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Introduction to 6.00

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Session Overview

Diagrammatic sketch of the key elements of a stored-program computer.

This lecture covers course expectations, introduces computer programming and its uses, and begins to familiarize you with concepts related to how programs work.

Session Activities

Lecture Videos

  • Lecture 1: Introduction to 6.00 (00:41:28)

About this Video

Topics covered: Purposes of the course, declarative and imperative knowledge, flow of control, algorithms, fixed program and stored program computers, termination conditions, interpretation, compilation, syntax, static semantics, semantics, and types of errors.

Resources

Check Yourself

What is the difference between declarative and imperative knowledge?

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Declarative knowledge is statements of fact; imperative knowledge is "how to" knowledge.

 

 

What is the advantage of a stored-program computer?

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It's far more versatile than a fixed-program computer, since it interprets a program given to it and carries out those instructions, as opposed to being built to do one thing.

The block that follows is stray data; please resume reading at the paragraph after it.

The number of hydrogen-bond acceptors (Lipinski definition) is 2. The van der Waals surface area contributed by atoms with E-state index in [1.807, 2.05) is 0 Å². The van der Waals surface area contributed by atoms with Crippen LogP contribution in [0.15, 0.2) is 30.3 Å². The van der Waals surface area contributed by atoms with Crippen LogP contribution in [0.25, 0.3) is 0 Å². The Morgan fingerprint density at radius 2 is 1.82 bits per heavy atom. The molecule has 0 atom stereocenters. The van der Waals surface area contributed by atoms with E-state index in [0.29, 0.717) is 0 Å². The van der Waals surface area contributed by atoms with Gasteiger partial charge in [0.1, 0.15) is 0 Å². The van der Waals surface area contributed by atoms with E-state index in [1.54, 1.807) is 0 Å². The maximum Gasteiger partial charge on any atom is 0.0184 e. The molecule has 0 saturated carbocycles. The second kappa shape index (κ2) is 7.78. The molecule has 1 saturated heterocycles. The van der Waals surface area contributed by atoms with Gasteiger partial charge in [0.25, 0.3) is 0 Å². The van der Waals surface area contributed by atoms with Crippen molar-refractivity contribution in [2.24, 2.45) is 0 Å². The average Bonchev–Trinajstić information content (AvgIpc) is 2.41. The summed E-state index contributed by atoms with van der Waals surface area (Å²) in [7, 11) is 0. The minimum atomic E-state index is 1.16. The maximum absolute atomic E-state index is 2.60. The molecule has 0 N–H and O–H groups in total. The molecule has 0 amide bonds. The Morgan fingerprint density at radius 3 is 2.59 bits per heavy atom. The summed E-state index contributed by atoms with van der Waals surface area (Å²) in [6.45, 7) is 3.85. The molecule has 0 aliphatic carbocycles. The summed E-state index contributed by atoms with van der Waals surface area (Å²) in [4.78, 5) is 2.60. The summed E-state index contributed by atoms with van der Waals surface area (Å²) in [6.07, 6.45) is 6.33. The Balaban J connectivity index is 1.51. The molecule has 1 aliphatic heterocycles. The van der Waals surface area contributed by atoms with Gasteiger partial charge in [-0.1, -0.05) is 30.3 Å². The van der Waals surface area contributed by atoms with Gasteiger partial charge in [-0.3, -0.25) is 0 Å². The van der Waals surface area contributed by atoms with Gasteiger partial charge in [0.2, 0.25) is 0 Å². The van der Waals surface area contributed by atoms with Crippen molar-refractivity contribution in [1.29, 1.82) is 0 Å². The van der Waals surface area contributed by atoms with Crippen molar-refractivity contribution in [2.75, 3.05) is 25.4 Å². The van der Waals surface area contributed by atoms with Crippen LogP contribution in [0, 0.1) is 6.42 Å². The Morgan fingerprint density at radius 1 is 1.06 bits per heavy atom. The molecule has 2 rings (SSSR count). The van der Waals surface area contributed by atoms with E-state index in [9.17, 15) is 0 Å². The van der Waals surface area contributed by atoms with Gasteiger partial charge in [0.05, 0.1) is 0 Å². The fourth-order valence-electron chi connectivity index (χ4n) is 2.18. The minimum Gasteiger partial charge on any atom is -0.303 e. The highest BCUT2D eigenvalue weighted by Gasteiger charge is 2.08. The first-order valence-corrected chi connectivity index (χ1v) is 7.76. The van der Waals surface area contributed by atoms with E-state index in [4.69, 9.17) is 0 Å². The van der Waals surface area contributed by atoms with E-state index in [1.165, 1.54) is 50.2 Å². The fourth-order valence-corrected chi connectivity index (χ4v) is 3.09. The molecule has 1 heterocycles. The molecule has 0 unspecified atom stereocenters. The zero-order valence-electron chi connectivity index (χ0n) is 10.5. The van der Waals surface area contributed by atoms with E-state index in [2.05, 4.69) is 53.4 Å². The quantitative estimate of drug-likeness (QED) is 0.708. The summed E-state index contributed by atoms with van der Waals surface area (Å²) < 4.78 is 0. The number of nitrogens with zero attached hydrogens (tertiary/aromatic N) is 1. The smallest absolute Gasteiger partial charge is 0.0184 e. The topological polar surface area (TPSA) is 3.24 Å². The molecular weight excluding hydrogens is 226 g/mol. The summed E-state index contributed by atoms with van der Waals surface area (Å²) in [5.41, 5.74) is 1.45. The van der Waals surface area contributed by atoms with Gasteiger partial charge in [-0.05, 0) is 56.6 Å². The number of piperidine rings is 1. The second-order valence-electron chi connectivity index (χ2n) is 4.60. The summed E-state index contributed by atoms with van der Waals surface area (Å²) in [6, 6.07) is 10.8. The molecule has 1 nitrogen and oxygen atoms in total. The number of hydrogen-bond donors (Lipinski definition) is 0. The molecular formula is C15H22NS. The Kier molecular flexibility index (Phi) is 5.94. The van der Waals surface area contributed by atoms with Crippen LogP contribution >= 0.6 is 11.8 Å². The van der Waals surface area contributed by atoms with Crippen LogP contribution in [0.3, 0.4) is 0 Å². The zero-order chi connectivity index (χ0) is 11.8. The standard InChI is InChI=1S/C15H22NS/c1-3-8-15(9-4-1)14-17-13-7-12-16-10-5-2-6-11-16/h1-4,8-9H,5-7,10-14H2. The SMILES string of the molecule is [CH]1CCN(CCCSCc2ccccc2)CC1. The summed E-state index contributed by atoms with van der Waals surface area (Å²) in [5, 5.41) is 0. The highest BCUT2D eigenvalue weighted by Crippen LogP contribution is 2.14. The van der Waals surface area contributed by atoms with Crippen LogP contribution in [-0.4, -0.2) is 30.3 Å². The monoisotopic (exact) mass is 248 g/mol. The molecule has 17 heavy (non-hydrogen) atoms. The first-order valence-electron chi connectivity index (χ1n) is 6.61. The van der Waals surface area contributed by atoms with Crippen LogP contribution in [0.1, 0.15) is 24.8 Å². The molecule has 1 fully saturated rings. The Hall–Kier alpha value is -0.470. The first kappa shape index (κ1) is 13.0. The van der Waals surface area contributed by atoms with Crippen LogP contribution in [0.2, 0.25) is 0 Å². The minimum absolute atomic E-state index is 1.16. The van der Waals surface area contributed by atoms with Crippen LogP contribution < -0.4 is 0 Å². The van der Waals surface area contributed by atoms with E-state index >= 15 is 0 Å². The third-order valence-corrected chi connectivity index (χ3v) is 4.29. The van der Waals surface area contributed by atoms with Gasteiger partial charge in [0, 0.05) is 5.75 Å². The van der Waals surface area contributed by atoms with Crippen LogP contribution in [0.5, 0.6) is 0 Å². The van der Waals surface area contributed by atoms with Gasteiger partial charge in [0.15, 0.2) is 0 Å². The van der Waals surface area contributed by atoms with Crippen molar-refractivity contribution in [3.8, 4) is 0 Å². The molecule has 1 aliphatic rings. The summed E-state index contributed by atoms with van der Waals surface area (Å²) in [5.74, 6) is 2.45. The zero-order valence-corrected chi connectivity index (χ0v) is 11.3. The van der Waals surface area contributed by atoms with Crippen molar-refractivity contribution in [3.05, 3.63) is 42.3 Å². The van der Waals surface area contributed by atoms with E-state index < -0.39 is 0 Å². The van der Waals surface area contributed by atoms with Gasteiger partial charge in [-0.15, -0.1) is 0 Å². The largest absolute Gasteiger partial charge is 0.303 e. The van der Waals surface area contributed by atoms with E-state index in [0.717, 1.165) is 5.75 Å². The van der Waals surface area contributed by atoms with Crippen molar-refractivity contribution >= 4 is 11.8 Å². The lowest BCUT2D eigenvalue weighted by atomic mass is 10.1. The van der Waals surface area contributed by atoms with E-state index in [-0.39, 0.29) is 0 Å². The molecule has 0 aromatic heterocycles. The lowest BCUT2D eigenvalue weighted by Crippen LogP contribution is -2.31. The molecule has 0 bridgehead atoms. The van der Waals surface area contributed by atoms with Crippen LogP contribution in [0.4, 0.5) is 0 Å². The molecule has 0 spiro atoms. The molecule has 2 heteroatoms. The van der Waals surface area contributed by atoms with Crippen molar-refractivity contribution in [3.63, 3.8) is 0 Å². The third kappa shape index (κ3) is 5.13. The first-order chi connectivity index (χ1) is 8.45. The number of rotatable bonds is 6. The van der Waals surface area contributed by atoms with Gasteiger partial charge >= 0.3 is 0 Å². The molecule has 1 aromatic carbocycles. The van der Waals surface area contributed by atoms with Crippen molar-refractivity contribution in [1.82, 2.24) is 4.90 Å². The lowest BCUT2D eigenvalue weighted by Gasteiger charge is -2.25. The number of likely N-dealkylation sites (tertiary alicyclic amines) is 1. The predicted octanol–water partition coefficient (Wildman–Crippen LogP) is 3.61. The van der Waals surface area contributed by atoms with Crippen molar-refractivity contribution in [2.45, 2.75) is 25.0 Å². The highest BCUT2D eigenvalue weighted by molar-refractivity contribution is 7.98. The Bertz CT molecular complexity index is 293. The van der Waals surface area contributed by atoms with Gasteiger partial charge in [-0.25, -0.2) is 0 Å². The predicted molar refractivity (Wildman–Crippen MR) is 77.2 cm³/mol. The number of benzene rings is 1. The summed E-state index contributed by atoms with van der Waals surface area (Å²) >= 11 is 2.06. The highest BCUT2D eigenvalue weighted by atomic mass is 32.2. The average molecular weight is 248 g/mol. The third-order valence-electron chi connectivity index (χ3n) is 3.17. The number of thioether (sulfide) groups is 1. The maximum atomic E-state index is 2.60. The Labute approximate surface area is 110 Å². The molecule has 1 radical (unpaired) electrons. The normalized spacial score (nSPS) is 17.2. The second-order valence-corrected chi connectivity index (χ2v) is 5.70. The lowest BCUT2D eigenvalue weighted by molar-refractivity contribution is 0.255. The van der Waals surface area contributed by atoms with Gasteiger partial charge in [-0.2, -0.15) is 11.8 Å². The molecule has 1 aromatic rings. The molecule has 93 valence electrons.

What are the syntax, static semantics, and semantics of a language?

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Syntax determines whether a string is legal, static semantics determine whether the string has meaning, and semantics assigns a meaning to a legal sentence (assuming no static semantic errors).

 

 

What sorts of errors can occur in a program?

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It can crash, run forever, or give a wrong answer.

 

 

Problem Sets

Problem Set 0 (Assigned)

Problem set 0 is assigned in this session. This is an ungraded problem set. The instructions can be found on the session page where it is due, Lecture 2 Core Elements of a Program.

Further Study

These optional resources are provided for students that wish to explore this topic more fully.

Readings

After watching the lecture, you may want to view some of the following resources:

 

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